Apple is reportedly working on introducing two new satellite features exclusively for emergency situations. Bloomberg claims that the company will launch the capabilities in future iPhones, they will not be released in the upcoming iPhone 13 series expected on September 14 this year.
Earlier, TF Securities analyst Ming-Chi Kuo wrote in this latest investor note that iPhone 13 will feature a customized baseband chip to offer a low-earth-orbit (LEO) satellite communication mode. In partnership with Globalstar’s satellite communication service users will be able to send text messages and make calls. The new report gives more precise details of the scope and usage of the alleged features.
Apple will equip future iPhones to send texts and make calls in emergencies via satellite networks
A person familiar with the technology said that the company is focusing on two emergency features for areas with poor or no cellular coverage. Replying on satellite networks, users will be able to send a text to first responders/contacts and report crashes in the areas. The company’s focus is on the texting feature and the calling capability will be added later.
The texting feature called Emergency Message via Satellite will be integrated into the Messages app as a third protocol, in addition to SMS and iMessage. The emergency text will appear in a gray bubble instead of green or blue. And it will also be used to report major emergencies like accidents, plane crashes, and others via calls on satellite networks.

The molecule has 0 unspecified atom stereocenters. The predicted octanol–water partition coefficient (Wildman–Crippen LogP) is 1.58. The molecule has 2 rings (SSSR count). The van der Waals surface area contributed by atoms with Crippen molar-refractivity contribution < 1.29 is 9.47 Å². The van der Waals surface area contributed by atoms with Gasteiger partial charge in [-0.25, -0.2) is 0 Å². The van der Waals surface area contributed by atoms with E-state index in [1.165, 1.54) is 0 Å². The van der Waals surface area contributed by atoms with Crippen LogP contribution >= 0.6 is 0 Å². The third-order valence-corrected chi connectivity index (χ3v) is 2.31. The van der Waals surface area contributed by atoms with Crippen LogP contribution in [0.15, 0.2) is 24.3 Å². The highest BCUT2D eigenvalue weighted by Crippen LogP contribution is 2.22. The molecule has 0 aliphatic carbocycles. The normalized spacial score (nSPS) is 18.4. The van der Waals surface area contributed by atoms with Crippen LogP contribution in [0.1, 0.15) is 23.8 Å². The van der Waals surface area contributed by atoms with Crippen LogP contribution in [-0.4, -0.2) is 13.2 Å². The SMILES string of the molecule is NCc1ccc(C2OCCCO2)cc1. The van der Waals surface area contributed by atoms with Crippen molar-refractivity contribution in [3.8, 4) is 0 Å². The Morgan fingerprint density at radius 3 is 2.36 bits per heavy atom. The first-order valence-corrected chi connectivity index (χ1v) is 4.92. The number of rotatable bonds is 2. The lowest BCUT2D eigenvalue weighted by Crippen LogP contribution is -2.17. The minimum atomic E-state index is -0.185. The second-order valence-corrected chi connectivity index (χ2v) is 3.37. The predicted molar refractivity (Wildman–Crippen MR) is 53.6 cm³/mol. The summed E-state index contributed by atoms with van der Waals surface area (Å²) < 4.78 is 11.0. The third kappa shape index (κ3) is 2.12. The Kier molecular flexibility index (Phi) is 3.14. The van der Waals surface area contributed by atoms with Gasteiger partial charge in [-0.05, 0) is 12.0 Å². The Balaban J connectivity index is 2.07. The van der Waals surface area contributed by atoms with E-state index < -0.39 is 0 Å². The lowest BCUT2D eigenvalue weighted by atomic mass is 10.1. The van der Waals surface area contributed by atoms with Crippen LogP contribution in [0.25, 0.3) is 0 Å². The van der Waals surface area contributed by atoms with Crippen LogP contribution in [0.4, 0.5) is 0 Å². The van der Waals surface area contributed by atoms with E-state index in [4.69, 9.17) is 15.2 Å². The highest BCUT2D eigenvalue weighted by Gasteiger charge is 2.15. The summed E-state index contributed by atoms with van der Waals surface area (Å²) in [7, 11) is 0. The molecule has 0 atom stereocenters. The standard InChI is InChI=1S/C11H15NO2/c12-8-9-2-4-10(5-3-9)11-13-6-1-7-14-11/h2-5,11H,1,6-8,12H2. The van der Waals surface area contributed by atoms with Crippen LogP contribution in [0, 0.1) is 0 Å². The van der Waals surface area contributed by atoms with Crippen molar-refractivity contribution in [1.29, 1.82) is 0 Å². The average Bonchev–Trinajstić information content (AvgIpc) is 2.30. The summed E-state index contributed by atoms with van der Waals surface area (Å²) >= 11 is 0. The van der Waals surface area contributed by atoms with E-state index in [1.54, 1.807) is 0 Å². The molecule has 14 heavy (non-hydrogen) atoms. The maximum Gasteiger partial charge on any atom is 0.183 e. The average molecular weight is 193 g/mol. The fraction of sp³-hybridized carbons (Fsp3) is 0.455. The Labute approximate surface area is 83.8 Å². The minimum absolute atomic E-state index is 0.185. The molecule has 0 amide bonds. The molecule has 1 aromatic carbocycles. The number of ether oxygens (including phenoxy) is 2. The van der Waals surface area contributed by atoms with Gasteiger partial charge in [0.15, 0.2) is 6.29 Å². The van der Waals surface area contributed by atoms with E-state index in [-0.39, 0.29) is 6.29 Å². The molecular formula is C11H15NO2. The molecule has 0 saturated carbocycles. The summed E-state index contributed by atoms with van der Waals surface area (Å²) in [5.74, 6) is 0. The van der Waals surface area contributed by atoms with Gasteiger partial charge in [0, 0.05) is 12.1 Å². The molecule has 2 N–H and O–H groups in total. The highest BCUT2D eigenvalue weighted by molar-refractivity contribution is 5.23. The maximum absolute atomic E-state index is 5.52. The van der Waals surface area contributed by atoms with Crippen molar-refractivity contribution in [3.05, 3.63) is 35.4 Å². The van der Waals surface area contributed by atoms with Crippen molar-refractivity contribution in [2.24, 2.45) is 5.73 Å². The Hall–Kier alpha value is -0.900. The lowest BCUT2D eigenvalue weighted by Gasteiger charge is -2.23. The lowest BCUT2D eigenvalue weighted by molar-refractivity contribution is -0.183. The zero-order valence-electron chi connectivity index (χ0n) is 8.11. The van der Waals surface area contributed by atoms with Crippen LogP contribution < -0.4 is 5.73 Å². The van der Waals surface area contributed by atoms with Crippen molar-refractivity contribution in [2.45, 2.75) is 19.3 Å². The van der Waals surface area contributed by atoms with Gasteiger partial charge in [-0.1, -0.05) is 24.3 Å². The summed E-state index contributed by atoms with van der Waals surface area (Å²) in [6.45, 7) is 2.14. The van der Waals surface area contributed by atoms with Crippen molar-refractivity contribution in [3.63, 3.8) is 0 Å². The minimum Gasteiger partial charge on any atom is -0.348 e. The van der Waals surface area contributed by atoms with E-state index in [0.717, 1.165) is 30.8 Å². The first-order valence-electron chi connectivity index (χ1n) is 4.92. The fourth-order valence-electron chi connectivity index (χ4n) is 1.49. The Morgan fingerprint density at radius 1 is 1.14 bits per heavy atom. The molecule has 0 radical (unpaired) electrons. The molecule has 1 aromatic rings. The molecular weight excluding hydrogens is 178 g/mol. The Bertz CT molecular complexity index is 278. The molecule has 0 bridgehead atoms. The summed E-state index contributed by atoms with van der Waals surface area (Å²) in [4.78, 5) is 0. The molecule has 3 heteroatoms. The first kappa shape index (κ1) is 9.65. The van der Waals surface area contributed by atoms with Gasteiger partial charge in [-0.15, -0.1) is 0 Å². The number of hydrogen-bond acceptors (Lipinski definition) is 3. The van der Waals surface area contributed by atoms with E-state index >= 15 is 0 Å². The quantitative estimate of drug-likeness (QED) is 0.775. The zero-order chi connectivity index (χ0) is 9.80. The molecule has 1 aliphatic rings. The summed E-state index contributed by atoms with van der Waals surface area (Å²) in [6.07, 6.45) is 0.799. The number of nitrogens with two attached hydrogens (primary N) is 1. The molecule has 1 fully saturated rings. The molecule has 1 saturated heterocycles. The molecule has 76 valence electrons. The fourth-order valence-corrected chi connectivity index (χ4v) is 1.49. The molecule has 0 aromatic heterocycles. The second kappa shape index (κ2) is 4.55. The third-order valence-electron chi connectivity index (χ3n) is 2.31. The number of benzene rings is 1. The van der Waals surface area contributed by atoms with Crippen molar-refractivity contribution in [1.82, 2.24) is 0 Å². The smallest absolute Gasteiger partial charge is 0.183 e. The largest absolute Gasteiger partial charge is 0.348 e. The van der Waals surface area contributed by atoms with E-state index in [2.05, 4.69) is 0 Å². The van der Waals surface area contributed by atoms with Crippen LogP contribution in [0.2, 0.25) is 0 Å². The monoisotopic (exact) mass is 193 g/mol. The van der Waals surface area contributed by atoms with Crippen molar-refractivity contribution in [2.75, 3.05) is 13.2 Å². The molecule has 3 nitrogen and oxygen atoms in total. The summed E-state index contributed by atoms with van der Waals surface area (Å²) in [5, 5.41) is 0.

The texting-via-satellite tool, codenamed Stewie inside Apple, will restrict messages to a shorter length. The texts will automatically push through to an emergency contact’s phone, even if the do-not-disturb setting is on. One planned design will let a user send the message by typing “Emergency SOS” where they would usually input a contact name. In addition to delivering texts, the service may eventually be able to handle some phone calls too.
Such an option will be useful in areas such as mountains or remote lakes, where 4G or 5G coverage may be unavailable. As part of its broader efforts, Apple has even considered eventually deploying its own satellites, but this feature is likely to rely on existing networks.
In addition, the feature will share the user’s location and Medical ID with the emergency services and notify his/her emergency contact. The report clarifies that the capabilities will not be part of iPhone 13 and at the moment will not end-users reliance on cellular networks.
That’s led to conjecture that the iPhone will become something akin to a satellite phone, freeing users from having to rely on cell networks. But Apple’s plan is initially more limited in scope, according to the person, with the focus on helping customers handle crisis scenarios.
And though the next iPhone could have the hardware needed for satellite communications, the features are unlikely to be ready before next year, said another person, who asked not to be identified because the plans aren’t yet public. The features could also change or be scrapped before they’re released.
The link to a satellite network will not work instantaneously and users will be asked to be outdoors and walk in a specific direction. However, the availability of the feature will depend on local laws and satellite networks. So, the features will not be offered in every country. Apple already offers an SOS Emergency feature in Apple Watch which has proven to be life-saving in serious situations.